A recent article in The New Yorker discusses how people in quarantine are relating more intensely to Clarissa Dalloway, protagonist of Virginia Woolf’s modernist novel, Mrs Dalloway (1925). The narrative, set over the course of one day in June, follows Clarissa’s perambulations through London. Enraptured by every detail of the city, she breathes life into its landscape in our imaginations. Set five years after the 1918 influenza pandemic which killed millions – and of which Clarissa was a survivor – the novel shows her renewed appreciation for London, as if she had never expected to see such sights again. For many people, this sense of uncertainty and apprehension is a familiar feeling at this moment in time.

I’ve been rewatching some films which are love letters to cities, chasing the same immersion which Mrs Dalloway creates so successfully. 

Woolf’s contemporary, Vita Sackville-West, wrote that she didn’t need to visit London in June anymore, as she felt that reading the novel had transported her there. Stuck at home and spending hours on end in my bedroom, I’ve been rewatching some films which are love letters to cities, chasing the same immersion which Mrs Dalloway creates so successfully. Paris, Moscow, Berlin, New York and more have come to life through the screen of my laptop, transporting me into the midst of a bustling urban landscape and allowing a refreshing break from the monotony of socially-distant life. In this article, I want to share four of my favourite representations of cities in cinema.

Tilda Butterworth

Agnès Varda’s Cléo de 5 à 7 (1962) situates us in Paris. We follow Cléo around the city for two hours, and observe how her apprehension about her cancer diagnosis prompts a haunting awareness of her own mortality. It is springtime, but the beauty of the city in transition is overshadowed by constant suggestions of illness and death. Like Clarissa in London, Cléo is nervous of some of the grimier aspects of the City of Light, but her exploration of a more liberated side of Paris begins to open her mind, and eventually we see in her a hopeful representation of someone who is coming to terms with the fear of mortality and learning to accept the imperfection of life. In Cléo’s tentative embracing of life’s unpredictability, we witness how the exposure to the unexpected and unknown which metropolitan life gives us is crucial to our perception of the world around us.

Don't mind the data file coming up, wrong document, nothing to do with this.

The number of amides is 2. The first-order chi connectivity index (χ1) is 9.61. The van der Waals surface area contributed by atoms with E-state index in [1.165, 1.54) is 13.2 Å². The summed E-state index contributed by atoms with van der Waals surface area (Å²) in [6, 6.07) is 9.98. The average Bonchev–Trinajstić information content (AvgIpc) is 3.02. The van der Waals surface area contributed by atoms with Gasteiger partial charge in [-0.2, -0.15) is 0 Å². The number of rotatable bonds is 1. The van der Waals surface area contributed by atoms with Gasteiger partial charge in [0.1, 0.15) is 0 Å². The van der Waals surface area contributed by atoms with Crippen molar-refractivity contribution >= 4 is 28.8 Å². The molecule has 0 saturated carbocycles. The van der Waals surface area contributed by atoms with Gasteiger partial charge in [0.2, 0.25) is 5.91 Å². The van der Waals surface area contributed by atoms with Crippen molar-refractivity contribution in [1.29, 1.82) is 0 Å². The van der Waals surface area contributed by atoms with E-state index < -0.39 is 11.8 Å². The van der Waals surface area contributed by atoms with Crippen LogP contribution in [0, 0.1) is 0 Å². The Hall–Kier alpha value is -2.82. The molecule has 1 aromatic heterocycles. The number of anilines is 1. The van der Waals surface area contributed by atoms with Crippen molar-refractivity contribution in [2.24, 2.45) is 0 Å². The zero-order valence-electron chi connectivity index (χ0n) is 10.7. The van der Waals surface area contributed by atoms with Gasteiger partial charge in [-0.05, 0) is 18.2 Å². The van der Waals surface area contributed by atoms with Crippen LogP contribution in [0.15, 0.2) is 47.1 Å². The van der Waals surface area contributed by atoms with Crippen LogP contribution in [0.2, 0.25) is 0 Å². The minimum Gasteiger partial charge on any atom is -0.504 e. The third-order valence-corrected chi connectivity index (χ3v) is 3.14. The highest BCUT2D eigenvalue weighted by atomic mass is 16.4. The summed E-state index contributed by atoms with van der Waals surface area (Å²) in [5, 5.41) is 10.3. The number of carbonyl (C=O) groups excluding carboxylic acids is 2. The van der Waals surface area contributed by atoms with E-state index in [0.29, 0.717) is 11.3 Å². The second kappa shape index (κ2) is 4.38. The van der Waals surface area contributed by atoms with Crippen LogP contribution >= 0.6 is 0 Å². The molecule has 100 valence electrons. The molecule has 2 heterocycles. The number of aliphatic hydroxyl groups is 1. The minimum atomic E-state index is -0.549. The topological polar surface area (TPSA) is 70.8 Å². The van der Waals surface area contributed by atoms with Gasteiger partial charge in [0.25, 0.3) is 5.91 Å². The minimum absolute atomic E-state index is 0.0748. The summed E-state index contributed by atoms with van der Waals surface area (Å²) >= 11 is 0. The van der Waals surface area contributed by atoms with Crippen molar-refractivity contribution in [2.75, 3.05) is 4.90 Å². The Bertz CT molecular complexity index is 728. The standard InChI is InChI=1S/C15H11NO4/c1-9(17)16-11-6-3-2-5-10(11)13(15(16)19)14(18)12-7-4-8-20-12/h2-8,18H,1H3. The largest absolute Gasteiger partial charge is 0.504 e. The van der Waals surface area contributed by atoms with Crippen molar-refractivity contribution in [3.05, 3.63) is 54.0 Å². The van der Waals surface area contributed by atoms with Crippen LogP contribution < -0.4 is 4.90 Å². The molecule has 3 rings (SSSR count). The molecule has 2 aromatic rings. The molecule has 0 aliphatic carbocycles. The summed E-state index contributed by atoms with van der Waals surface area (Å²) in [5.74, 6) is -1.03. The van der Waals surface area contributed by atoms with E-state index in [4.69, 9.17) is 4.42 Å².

Agnès Varda's Cléo de 5 à 7TWITTER/FILMIN

Next, we move on to Moscow, Kiev, Kharkov and Odessa, with Dziga Vertov’s Man with a Movie Camera (1929). This Soviet-era silent documentary rejects any sense of narrative, and instead provides a chaotic representation of daily life in cities which function with the efficiency of machines. Each shot is perfectly composed and the camera is often static, so we are fully immersed in our observation. The quiet moments of contemplation are juxtaposed with overwhelming, dizzying experimental montage, and the film is full of surprising contrasts which emphasise the distinction between interior and exterior urban life. It reminds me of the way the population of the UK is currently divided – particularly by the new lockdown rules which widen the rift between those forced to return to work and those who have the luxury of continuing to socially distance from the safety of their homes. The film portrays factory and hospital workers in contrast with calm domestic scenes and, while there is no central narrative, these shots tell their own pertinent stories.